Transportation is Not a Win-Win Game

By Dom Nozzi

There is a common tactical mistake made by communities which seek to achieve the worthy and increasingly essential objective of increasing the amount of travel by bicycle, transit, or walking. Most all elected officials and their transportation staff will operate under the assumption that transportation is a “win-win” game. That is, that it is possible to encourage more travel by bicycle, transit or walking, and at the same time be able to improve (or at least not make more difficult) travel by car.

But this is utterly naïve. It shows that the community is not serious about effectively promoting transportation choices.

Meaningfully increasing bicycling, transit or walking is not a matter of adding bike lanes, bike paths or bike parking. It is not a matter of adding more bus stops or increasing the frequency or quality of buses. It is not a matter of building more sidewalks or adding sidewalk benches and landscaping.

Each of these additions are certainly a pleasant enhancement for the community (primarily because it sends a visible message that these forms of travel are acknowledged and respected), but they have almost no ability to increase the levels of bicycling, walking, or transit use in the community. They are, in other words, necessary but NOT sufficient.

Because accommodations for easy, low-cost car travel is entirely incompatible with bicycling, transit, and walking (because of the danger and inconvenience that car-friendly roads and parking creates), providing bike lanes or bus shelters or sidewalk landscaping does nothing to convince a person to drive a car less often.

The car is so dominating and has been overwhelmingly catered to and subsidized for so many decades that the only effective way to increase bicycling, transit use, or walking is to TAKE AWAY FROM THE CAR.

That is, communities MUST put roads on a “diet” (typically, by converting a road from 4 lanes to 3 lanes). Communities MUST reduce the amount of free car parking that consumes the majority of most city town centers by removing parking and properly pricing what remains (by installing, for example, user fees such as parking meters). Communities MUST structure a more fair way of having users pay for their travel, rather than having the entire community subsidize car travel (by increasing the gas tax, installing electronic tolls on roads, etc.).

Nearly all American communities fail to take steps to take away from the car. And this is, by far, the primary reason why Americans drive cars more than anywhere else in the world. Why hardly anyone bicycles, uses transit, or walks, despite bike paths, bus shelters, or new sidewalks.

Even in “progressive” communities, it is fervently believed that reducing traffic congestion (or at least not worsening it) is beneficial for the community and its citizens. “We must reduce congestion to reduce air pollution and reduce gas consumption!”

They say these things in part because it seems to be irrefutably true. But it has been clearly demonstrated (by researchers such as Newman and Kenworthy) that easing traffic flow INCREASES air pollution and gas consumption on a regional basis, because people drive more often and drive greater distances when car travel is made more pleasant.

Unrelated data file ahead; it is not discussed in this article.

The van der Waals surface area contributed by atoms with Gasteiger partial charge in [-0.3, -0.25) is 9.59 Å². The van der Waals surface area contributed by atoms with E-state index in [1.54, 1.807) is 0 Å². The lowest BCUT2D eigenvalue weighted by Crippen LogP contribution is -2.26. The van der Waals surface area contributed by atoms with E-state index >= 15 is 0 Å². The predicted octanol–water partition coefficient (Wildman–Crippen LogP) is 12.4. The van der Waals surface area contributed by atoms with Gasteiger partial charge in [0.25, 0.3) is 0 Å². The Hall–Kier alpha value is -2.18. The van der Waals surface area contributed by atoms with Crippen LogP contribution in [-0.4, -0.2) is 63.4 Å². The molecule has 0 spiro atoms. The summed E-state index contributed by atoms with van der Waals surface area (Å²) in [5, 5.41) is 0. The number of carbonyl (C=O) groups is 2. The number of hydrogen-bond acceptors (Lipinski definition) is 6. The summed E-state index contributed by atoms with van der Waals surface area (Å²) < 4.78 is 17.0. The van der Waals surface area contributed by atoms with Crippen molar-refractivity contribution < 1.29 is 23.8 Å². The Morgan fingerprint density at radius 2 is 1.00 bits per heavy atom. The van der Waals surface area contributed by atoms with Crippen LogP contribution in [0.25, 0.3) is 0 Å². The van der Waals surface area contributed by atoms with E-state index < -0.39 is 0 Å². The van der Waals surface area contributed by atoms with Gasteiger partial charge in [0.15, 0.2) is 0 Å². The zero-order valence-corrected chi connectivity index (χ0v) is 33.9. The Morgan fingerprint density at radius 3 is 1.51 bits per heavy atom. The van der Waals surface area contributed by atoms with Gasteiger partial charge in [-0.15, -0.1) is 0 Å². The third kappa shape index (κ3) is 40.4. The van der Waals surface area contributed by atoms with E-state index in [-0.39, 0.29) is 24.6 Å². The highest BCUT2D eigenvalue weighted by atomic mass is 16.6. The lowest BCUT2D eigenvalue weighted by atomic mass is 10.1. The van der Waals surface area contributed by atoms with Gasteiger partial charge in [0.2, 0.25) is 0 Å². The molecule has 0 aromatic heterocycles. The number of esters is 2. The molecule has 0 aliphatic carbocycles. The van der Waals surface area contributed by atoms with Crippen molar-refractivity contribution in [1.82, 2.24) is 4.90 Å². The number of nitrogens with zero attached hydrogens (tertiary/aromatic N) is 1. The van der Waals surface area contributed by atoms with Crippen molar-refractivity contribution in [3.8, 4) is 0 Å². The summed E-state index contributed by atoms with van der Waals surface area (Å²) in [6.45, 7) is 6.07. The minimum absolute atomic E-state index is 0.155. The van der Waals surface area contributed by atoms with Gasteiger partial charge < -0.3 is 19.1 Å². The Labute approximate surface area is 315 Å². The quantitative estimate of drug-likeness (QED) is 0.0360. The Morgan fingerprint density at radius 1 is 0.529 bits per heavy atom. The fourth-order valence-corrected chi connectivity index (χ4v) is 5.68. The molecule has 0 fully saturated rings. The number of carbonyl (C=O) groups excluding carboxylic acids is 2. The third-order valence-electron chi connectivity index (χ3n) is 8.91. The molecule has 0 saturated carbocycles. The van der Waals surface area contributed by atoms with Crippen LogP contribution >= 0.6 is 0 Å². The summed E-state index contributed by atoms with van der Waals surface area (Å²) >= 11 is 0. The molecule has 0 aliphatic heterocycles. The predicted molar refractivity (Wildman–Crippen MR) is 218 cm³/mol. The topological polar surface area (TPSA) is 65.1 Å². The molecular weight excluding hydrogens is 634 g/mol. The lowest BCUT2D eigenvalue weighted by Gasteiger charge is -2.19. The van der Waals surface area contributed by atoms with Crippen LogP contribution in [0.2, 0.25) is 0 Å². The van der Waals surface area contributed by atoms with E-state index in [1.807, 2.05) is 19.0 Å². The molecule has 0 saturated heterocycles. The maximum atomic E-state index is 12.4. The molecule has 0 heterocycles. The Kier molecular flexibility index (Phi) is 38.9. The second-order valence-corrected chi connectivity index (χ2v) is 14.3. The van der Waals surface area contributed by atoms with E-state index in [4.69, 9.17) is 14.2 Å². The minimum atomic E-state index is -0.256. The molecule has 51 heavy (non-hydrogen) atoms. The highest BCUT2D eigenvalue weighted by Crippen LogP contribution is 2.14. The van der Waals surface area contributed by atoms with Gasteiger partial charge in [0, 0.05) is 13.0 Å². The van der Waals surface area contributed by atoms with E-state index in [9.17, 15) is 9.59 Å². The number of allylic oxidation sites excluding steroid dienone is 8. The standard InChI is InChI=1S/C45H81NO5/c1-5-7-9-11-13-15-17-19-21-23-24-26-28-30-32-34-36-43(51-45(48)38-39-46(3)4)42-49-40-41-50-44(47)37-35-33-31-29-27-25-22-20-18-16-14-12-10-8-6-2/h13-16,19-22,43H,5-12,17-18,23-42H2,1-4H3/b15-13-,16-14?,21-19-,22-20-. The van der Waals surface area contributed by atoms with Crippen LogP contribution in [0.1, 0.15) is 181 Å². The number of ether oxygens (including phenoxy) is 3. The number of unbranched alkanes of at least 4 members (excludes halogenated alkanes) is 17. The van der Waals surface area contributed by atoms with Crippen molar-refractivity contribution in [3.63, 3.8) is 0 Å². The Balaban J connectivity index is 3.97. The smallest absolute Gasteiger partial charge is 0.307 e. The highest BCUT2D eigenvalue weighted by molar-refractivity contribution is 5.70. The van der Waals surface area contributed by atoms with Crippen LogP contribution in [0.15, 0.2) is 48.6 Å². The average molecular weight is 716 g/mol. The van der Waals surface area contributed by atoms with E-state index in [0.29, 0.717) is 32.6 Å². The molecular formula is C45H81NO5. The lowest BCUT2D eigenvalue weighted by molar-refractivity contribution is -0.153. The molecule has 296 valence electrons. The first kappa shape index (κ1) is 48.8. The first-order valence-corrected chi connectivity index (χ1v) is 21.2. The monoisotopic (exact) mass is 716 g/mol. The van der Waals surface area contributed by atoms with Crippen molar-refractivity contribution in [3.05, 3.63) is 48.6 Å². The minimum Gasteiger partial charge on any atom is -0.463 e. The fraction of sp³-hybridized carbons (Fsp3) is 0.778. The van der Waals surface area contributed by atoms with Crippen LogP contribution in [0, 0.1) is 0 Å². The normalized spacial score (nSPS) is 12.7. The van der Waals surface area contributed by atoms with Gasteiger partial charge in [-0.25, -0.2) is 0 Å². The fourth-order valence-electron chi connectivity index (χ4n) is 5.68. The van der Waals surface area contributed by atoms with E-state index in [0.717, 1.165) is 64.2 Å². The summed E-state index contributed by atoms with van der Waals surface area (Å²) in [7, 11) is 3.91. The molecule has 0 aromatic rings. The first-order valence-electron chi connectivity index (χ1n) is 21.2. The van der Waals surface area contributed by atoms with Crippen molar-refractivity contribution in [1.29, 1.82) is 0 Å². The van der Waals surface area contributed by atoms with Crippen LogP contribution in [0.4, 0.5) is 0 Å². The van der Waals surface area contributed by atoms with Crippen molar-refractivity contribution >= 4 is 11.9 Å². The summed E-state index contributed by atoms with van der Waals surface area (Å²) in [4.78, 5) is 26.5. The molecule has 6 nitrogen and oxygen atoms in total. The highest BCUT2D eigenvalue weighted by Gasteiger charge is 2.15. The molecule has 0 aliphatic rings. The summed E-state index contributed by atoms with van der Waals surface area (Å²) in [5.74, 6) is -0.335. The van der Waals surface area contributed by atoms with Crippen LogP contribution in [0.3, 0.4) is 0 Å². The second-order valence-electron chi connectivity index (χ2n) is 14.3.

It is counterproductive for a community to strive to reduce traffic congestion.

Why do Americans so rarely use the effective tool of taking away from the car? Because most all of us drive a car for nearly all of our trips, and both elected officials and their transportation staff are scared to death to use tactics that are widely known to increase bicycling, transit use, and walking. Because doing so, it is thought, will elicit the wrath of motorists.

So we continue to install bike lanes, bus shelters, and sidewalks. And nearly all of us continue to drive a car.

Inevitably, Americans will drive cars quite a bit less, because it is inevitable that gas prices will continue rising substantially, and the national and world economy will continue to be anemic. Tragically, however, being passive and waiting for such inevitabilities to substantially revise American car travel behavior will not occur soon enough. Passively waiting will lead to much more pain and anguish, as Americans have not been able to more incrementally transition to a world where car travel is not so much an essential part of our daily lives.

Instead, the transition will be much more abrupt (and our communities much less well-designed for bicycling, transit use or walking) if we sit back and let higher gas prices reduce our car travel. And the abruptness will lead to much wailing and gnashing of teeth.

I therefore believe it is imperative that we actively and aggressively opt for actions which take away from the car. We need the courage to use road diets and having motorists pay their way. Not install more bike lanes. Failing to find the courage will result in a very painful future.


Visit my urban design website read more about what I have to say on those topics. You can also schedule me to give a speech in your community about transportation and congestion, land use development and sprawl, and improving quality of life.


Or email me at: dom[AT]

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Filed under Bicycling, Economics, Peak Oil, Politics, Road Diet, Urban Design, Walking

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